Get tickled pink at one of these pink lakes Down Under and around the world. (Photo: Hutt Lagoon / iStock)
Have you ever wondered what it would look like to fill an entire lake with strawberry milkshake? Well these pink lakes dotted around Australia make that dream a reality thanks to some handy bacteria.
Pink lakes are found dotted along the western and southern regions of Australia as well as in some other select locations.
These salty strawberry milk-lakes will have you feeling like you've stepped into a disney fairytale.
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What makes them pink?
The reason for the hues of the lake varies between algae or bacteria along with salt density. The main contributing element was found to be bacteria.
According to Australian Geographic, a team of researchers from the eXtreme Microbiome Project (XMP) have identified a few probable suspects as to what causes the disney-esque hue.
Ken McGrath, a researcher for the XMP, collected genetic information from Lake Hillier sediment and water samples in 2015 to try and uncover the reasoning behind its pink colour and what lives in it.
Since the lakes beds are comprised of solid salt, not many organisms can survive, however, extremophiles like the ones found in Lake Hillier tend to thrive in this environment. The goal of McGrath's research was to identify the various extremophiles living in the lake that could play a role in producing its remarkable colour.
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An analysis of the material revealed that around 10 species of salt-loving bacteria, archaea and several species of Dunaliella algae were chilling it out in the lake. Nearly all these organisms are pink, red or salmon in colour - and are probable culprits for the lake's striking shade.
It was found that 33% of the millions of DNA sequencing reads generated during the study from the lake water samples matched a single species of bacterium: Salinibacter ruber.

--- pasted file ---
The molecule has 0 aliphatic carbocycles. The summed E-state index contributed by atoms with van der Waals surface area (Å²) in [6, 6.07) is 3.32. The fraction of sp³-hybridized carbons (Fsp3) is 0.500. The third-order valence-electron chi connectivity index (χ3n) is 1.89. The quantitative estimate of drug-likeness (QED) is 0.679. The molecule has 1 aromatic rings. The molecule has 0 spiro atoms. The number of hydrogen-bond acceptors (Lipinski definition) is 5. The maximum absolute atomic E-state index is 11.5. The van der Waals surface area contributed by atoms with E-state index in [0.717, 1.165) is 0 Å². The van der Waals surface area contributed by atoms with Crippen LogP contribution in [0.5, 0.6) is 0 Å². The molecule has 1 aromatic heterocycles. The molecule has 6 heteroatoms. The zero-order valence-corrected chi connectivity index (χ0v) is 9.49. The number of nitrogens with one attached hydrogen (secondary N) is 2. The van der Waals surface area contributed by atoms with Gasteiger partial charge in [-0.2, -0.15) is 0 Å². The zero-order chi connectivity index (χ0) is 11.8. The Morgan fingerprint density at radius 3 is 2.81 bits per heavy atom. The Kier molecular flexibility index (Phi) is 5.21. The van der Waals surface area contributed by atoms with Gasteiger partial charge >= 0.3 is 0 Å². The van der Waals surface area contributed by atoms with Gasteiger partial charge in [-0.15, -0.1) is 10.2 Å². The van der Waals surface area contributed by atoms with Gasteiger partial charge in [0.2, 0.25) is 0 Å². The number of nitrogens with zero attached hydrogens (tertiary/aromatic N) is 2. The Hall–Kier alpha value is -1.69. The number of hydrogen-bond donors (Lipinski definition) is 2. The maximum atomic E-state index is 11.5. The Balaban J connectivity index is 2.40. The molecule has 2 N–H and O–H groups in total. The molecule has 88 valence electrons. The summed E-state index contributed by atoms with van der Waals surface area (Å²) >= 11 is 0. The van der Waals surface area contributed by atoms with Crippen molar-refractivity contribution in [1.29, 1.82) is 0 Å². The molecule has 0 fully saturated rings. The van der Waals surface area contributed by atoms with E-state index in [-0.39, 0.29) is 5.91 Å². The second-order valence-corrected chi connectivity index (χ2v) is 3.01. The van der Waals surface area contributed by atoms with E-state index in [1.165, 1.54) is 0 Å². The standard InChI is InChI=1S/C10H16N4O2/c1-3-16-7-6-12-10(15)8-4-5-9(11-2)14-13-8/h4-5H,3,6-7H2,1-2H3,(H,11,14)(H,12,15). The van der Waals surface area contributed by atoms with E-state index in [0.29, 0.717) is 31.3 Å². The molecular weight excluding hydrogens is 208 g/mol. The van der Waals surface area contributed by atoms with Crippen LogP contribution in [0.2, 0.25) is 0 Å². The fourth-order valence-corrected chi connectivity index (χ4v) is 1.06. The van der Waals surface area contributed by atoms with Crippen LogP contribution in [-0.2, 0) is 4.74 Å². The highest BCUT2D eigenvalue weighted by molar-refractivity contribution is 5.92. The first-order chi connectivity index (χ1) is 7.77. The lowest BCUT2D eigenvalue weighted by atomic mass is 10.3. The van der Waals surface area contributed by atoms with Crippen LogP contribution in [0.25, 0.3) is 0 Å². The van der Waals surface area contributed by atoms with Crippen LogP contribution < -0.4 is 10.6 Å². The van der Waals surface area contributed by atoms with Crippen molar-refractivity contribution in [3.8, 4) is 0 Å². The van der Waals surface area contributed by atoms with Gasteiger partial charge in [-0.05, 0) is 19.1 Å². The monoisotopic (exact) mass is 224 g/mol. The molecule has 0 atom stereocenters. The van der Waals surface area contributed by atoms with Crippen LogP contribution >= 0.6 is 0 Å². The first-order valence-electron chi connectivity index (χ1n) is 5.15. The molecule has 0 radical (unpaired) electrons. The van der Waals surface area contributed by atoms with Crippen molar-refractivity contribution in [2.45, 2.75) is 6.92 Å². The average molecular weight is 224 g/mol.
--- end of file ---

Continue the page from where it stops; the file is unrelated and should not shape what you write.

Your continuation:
"The most abundant DNA that we recovered from the lake came from a bacterium called Salinibacter ruber, a salt-loving halophile which also produces red pigments," said Ken McGrath.
For quite a while, many assumed that micro algae was responsible for Lake Hillier's pink colour. The findings from XMP, however, reveal the pink colour most probably arises from a bacterium instead.
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"Dunaliella alga is present but it's not the dominant organism by any means," McGrath added. He concluded that their genetic sequencing confirms that it is the bacterium that is the real and dominant reason that the lake is pink.
The bacterium produces a pigment, called bacterioruberin, which helps the organism harvest light for energy. While the pigments produced by algae are confined to the chloroplasts, bacterioruberin is spread across the entire bacterial cell.
This means that when looking at these lakes, you are mostly seeing the pink colour of the bacteria spread out.
Another potential reason contender is a reaction between the salt and the sodium bicarbonate that is found in the water.
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Pink lakes in Australia:
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Are they dangerous?
No. Pink lakes might be salty, but they're not harmful to humans.
According to Lake Hillier's website, the water of the lake is otherwise clear and it causes no harm to the human skin and the Dunaliella salina alga is completely harmless as well.
The site adds that swimming in the Lake Hillier's water is safe and fun but impossible to do for normal tourists as the lake can’t be visited.
So if you aren't averse to extra salty water, all seems to be well in the pink swell.
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Similar lakes around the world:
Australia isn't the only place where pink lakes thrive. According to Vogue and Traveleering, there are plenty more lakes - and even ponds - to be put on your blush bucket list.